tpl 1.5

A binary data interchange format and C API.

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What's new in tpl 1.5:

  • tpl now builds as a DLL under Microsoft Visual Studio! (thanks, degski and Zhang Yafei!)
  • there are now two download options: the tarball and the Visual Studio solution
  • a crash in tpl_free on certain format strings has been fixed (thanks, Eric Rose!)
  • fixed a bug in tpl_dump on 64-bit, big-endian platforms
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BSD License 
Troy Hanson
ROOT \ System \ Clustering and Distributed Networks
Tpl is a binary data interchange format and C API.

C programs can use tpl to store or load serialized images of structured C data. The data is stored in its native binary format. The data can consist of the basic C types, binary buffers and strings, and aggregations and arrays. The serialized image is a discrete, strictly-formatted data buffer that can be stored in a file, memory buffer or transmitted via sockets or pipes. It is suited for IPC or data storage.

Example: Storing an array of integers to file.

#include "tpl.h"

int main() {
tpl_node *tn;
int i;

tn = tpl_map( "A(i)", &i );
for( i=0; i file.xml
% tplxml file.xml > file.tpl

Typed, structured data

Every tpl has a data type, expressed as a format string. A few examples: A(i) is an integer array. A(is) is an array of integer/string pairs. Deeper structure is the same-- an array of integers which each have an array of strings is A(iA(s)).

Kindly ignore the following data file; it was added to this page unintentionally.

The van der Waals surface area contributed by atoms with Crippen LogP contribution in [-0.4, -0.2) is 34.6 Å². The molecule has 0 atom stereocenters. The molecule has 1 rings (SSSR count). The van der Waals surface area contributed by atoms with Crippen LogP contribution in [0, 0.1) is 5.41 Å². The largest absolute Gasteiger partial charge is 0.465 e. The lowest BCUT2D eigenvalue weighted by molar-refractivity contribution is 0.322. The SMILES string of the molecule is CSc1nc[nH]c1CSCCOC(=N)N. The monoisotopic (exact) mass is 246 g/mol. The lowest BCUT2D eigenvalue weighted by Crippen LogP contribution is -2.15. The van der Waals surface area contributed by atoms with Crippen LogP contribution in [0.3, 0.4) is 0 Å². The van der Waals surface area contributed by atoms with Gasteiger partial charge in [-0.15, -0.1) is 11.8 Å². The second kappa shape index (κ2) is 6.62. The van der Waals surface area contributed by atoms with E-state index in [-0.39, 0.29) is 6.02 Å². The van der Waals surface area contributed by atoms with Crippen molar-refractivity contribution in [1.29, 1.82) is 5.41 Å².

Binary data portability

Tpl addresses binary data portability by transparently applying endian-conversion when necessary. It also prescribes sizes for the supported types. This permits binary data to be shared effectively between machines that use different CPU types. A tpl generated on an 32-bit x86 can be read on a 64-bit Sparc Ultra for example. This is especially useful for socket IPC.

Full native binary efficiency

The data within a tpl is never converted unless necessary, so you get the full efficiency of using your data types in their native binary representation. This makes it feasible to deal with very large tpl images (up to 4GB) efficiently. It also uses memory-mapped I/O when reading and writing files to avoid the overhead of copying data through the kernel.

Last updated on February 6th, 2010

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